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Coca-Cola Retiring Storied Tab, Other Products in Brand Cull

By Eric Volkman – Oct 19, 2020 at 10:57AM

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The diet soda first hit the market in 1963.

Coca-Cola's (KO -0.45%) first diet soda, once a hugely popular product, will soon belong to history. As part of a reorganization of its business that includes reducing its large brand portfolio, the company will stop manufacturing Tab, according to an article published Friday in The Wall Street Journal.

Earlier this year, Coca-Cola revealed that it aimed to cut loose more than 50% of its 500 brands. This process has already begun; earlier this year the company shut down the Odwalla juice line and announced it was discontinuing Zico coconut water.

Crushed empty soft drink can

Image source: Getty Images.

Quoted by the Journal in an early October article about the brand cull, an unnamed Coca-Cola spokeswoman said that its initial brand rationalization moves come "at a time when we are hyper focused on delivering on our consumers' wants and needs."

Among the brands the company is considering for retirement, according to the Journal, are Coke Life, Diet Coke Feisty Cherry, and Sprite Lymonade. The strategy is to narrow the portfolio to brands that have the potential to be large-scale products, like its signature namesake sugary drink.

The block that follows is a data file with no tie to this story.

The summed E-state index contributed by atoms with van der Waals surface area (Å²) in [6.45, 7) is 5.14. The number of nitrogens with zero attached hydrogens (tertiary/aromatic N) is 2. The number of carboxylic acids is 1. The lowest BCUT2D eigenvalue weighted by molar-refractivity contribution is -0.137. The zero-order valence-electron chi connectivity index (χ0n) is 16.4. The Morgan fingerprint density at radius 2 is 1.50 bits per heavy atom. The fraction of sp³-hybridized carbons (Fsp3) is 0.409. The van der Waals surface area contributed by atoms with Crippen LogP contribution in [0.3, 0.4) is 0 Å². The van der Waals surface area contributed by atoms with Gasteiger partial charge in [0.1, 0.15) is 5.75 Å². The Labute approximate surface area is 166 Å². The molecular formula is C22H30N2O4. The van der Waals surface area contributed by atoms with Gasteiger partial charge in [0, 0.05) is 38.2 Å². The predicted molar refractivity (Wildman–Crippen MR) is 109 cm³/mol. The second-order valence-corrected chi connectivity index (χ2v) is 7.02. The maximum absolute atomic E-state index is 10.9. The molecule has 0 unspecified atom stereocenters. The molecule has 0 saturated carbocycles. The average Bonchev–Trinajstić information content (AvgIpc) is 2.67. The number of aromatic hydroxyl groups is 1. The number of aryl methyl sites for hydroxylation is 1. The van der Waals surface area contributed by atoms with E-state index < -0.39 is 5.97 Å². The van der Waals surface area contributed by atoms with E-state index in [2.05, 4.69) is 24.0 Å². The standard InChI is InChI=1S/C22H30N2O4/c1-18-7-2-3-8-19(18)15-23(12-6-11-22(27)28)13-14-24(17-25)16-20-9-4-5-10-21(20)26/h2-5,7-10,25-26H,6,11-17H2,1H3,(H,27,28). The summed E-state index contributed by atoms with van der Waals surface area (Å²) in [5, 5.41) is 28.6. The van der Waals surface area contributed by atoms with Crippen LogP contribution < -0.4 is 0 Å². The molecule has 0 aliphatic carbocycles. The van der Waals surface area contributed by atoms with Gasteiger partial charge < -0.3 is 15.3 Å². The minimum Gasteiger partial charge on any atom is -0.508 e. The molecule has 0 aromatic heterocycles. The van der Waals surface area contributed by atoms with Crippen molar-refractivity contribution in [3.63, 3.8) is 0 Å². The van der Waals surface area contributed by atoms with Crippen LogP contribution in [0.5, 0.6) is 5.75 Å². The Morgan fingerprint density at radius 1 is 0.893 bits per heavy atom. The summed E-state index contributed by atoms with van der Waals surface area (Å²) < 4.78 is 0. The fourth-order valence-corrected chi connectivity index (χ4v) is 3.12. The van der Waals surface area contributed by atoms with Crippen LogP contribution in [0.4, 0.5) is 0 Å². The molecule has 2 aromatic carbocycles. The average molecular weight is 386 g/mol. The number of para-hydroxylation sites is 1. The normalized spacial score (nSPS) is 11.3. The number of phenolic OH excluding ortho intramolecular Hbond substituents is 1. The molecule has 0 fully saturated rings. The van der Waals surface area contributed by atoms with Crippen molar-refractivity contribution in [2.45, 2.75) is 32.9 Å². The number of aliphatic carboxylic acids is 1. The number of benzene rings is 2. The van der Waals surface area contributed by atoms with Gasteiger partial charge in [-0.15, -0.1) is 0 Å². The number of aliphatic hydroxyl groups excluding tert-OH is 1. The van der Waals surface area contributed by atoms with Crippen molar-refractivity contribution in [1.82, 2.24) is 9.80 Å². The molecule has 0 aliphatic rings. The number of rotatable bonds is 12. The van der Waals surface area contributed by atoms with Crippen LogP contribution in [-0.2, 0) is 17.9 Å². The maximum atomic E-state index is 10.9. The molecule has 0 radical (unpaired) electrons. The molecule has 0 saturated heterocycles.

Tab was a prime candidate for discontinuation. It made up a mere 0.1% of the roughly $22 billion in diet cola sales worldwide last year, according to statistics compiled by and quoted by the Journal. Much of this was due to the massive and enduring popularity of the company's main product in the segment, Diet Coke, which was No. 1 with 35% of the total.

In addition to the product eliminations, the reorganization will also result in the layoffs of thousands of its workers in North America and an unspecified number abroad. As of the end of 2019, Coca-Cola employed over 86,000 workers in its operations around the world.

Eric Volkman has no position in any of the stocks mentioned. The Motley Fool has no position in any of the stocks mentioned. The Motley Fool has a disclosure policy.

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